Jon and I saw the house we applied for on Sunday.
We applied sight unseen Friday – the rental market in Portland is tight – and they said we’d be first in line for the place. (Who knew it would be so hard to find a three bedroom with a yard that will take a cat?)
And this place? It was gorgeous. A huge, brightly-lit four bedroom house in Beaverton that met all our requirements and was in our price range (though was admittedly at the top of it)? Check. Plus, it was only a ten-minute walk from the train station that we’d be taking to work during the week.
We were already going to ride the train out to my mom’s house to visit my sister who’s in town from North Carolina. They were having a barbecue, and we figured we’d make a day of it. I wanted to see what the commute would be like before we were in a hurry.
When we got to the station, we started walking. There was nothing to write home about, just suburban streets and wide bike lanes – everything I’ve been craving if I’m being honest.
The city has become exhausting for me in many ways, primarily due to Portland’s increasingly violent homeless population. My son and I have been threatened walking home on multiple occasions. Someone’s lunged at me, forcing me to run into the street. The icing on the cake was in April when I saw someone get stabbed on my way to work. The worst part about it was that I’ve become so desensitized, I was more frustrated when I had to stay as a witness and was late to work than I was disturbed by what I had seen.
Needless to say, I’ve filed enough police reports this year to be 100% done with my current situation.
It’s funny the way things evolve and shift as time passes. Moving to Portland was my dream fours years ago – and I did it. I moved into the apartment of my dreams, surrounding myself with high ceilings and big windows and white plaster walls with crown molding. I learned how to date myself. Eventually, I learned how to date other people. Somewhere along the way, I even met the love of my life.
But dreams change. I’ve changed.
So there we were walking together, and that was when we walked into the park that would take us back home. We were instantly immersed in beautiful wetlands as walked further on the stone path. A footbridge led us over a pond, and not only were ducks in the pond, but there were a dozen of their babies playing because this is the kind of place that happens. A family passed on their bicycles, the littlest one of them has only just learned how to ride a two-wheeler confidently. And then we come out on the other side of it to the street.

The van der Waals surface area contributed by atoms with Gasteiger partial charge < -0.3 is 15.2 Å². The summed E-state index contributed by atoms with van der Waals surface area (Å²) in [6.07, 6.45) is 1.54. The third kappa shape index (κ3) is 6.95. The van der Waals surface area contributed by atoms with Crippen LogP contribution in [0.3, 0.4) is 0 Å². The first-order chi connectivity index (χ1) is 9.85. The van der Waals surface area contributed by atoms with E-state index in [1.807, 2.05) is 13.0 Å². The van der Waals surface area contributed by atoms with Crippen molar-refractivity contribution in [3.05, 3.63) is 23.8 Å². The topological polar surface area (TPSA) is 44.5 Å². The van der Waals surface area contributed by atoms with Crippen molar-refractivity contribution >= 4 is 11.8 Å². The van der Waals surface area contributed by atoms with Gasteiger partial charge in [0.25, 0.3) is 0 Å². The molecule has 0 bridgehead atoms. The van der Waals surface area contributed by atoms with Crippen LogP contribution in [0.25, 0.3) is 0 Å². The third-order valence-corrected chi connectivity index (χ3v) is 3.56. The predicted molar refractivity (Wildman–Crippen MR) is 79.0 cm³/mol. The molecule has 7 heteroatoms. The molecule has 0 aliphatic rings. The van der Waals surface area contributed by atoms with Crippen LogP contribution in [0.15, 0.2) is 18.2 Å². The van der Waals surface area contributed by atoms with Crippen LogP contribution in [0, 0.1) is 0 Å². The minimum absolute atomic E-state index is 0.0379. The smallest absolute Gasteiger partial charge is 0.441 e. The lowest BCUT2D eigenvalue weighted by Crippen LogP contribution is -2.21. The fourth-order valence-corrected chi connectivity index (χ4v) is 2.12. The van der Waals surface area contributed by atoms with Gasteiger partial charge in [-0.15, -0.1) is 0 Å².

It’s like a scene out of a movie I never thought I’d be a part of. It’s a newer suburb, built in the last 20 years. When we walk up there’s a balding dad with a beer belly mowing the lawn, and people are looking at us walking down the street because they don’t recognize us, and this is a street where everybody knows everybody. We can’t hear the sound of the highway.
That’s when we found the house. As soon as I saw it I wanted to cry. This is the burbiest burb there ever was, and I’m watching kids run around outside in the front yard without worrying about them disappearing, and it hits me.
I can have everything I’ve ever wanted.
I have spent my entire life either thinking I didn’t deserve or assumed that I could never have or be part of a family that felt like it was normal in any sense of the word. “Normal” can mean so many things to so many people. but to me, the idea of a family unit that was stable and was there for each other was never something I was exposed to. The way I grew up didn’t fit that mold. I never got what I really needed as a child, and everything was constant chaos.
But that’s not who I am. It’s never who I am. It’s how I reacted to the circumstances that I was born into, and now, I am so much more than that. I’ve done (am doing) the work of overcoming vast amounts of trauma. And it was (is) fucking hard.
But now I’m here. I have two wonderful kids. I have a partner who is everything I’ve ever wanted, and I can’t stop crying because I cannot believe how lucky I am. I can’t believe how much life is left to live outside of what I thought I had to be. I can’t believe that I get to build a life with this wonderful man who takes me and my mess like it is nothing. And I can’t believe I ever tolerated the behavior of anything, anyone less.
And as I’m standing in front of this house, I realize that I can and am building the life of my dreams, the ones I never dared utter because I felt they were so out of reach. But I am done paying a debt that isn’t mine. My grief for a childhood that was stable and different serves no one, and the guilt I carry for being complicated is useless.
This thing – this beautiful messy perfect thing – this is mine. I have nothing to apologize for. I am allowed to be this happy.
And I am so ready for this next phase.